West Asian diasporic masculinity thus finds itself having to navigate these constructed binaries, facing the dilemma of having to side with one or the other; the ‘conflict of two worlds’ I mentioned in the introduction. Therefore, for a large number of West Asian men in the diaspora, the decision to reject Western packaging of sexual and gender diversity provides an opportunity to claim agency and independence from a system that they are similarly rejected by.

I remember in my early teens when my cousin and his friends experienced one of many interactions with a racist bouncer at the door of a club in a European city. They were apparently told that it wasn’t ‘a club for them’. My cousin’s response when I asked him the name of the club was that it didn’t matter, he said that all of them are filled with “the same posers, drunk men and effeminate clowns anyway”. Unsurprisingly this rejection meant that they never returned to said neighbourhoods to go clubbing. Instead, they went to the pre-gentrified districts located further out, particularly neighbourhoods with predominantly Turkish, Arab, African and Caribbean residents where they felt more at home and accepted. The rejection engendered a desire to return to be among “their own”, where “effeminate clowns” cannot reject them because they are not supposed to exist.

But let me be clear here: whilst West Asian men in the diaspora experience a racialisation that in turn leads to this reactive masculinity, this in no way provides a reason for the maltreatment of women and LGBTQIA+ individuals who are similarly navigating toxic hierarchies and the weaponization of identities. Our bodies are not arenas for men to exert their power insecurities onto, and men need to work to recognise the damaging power of their own reactivity. Quick.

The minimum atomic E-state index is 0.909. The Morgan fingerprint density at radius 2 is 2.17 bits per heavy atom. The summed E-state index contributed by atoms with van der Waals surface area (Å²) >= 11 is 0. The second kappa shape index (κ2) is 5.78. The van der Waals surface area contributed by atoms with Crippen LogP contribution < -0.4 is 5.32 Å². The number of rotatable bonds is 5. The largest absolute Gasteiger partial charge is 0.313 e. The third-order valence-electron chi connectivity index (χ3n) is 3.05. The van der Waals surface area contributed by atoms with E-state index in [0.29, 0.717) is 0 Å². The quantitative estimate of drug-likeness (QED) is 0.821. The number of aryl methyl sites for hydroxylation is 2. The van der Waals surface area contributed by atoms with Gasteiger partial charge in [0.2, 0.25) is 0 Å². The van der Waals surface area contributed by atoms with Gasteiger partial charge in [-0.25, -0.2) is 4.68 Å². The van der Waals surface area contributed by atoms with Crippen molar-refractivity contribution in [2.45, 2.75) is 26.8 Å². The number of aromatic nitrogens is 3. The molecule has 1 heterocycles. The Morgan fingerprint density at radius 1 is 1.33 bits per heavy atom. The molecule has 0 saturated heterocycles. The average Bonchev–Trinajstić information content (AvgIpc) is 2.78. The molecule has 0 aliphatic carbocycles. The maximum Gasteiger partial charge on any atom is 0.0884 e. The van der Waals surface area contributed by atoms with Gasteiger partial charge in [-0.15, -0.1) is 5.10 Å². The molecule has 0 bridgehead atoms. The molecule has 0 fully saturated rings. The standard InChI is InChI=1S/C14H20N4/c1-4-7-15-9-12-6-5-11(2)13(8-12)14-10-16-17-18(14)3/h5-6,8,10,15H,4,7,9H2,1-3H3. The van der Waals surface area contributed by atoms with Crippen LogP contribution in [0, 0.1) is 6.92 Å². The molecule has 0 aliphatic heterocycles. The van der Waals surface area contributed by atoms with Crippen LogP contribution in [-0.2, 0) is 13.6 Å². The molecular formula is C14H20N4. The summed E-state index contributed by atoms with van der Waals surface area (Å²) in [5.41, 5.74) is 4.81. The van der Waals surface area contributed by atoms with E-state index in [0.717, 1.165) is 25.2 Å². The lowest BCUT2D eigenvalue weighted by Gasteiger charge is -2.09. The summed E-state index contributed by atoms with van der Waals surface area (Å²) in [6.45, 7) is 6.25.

The vicious cycle of racial exclusion I describe here is ongoing. But there is of course resistance to this in queer and trans* voices from the West Asian diaspora, be they the voices of recent, or second-generation, migrants.We form a coalition of tentative experiences, finding our place neither in the co-opted queerness we see weaponised in the West nor in the reactive masculinity we see in our diasporic communities . We don’t find ourselves in a margin between both either, but rather beyond both. Our existence challenges the cold war of ideologies fostered by nationalism, the heteropatriarchy, and capitalism . Rather, we create our own spaces that are (mostly) devoid of these nationalist sentiments and masculine complexes, instead choosing to take our identity for exactly what it is: an undefined action, rather than a rigid reaction. By doing so, we often find ourselves easily ostracised and misrepresented by various corners of society for refusing to accept the bandage of white queerness, or the bondage of West Asian masculinity.

  • 1. I use the term “Middle East” in quotation marks here to denote its constructed and colonial past, that sadly has assimilated into how we refer to the realities of our present - we must always remember to ask: “we are the middle of whose East?” For the rest of this piece, I opt to use the term “West Asian” instead, with the intention to subvert this colonial legacy with a bit of geographical fact.
  • 2. Safran, W., 1991. ‘Diasporas in Modern Societies: Myths of Homeland and Return’. Diaspora: A Journal of Transnational Studies Vol. 1, No. 1, 83-99.
  • 3. Puar, J., 2017. ‘Terrorist Assemblages: Homonationalism in Queer Times’. Duke University Press: North Carolina.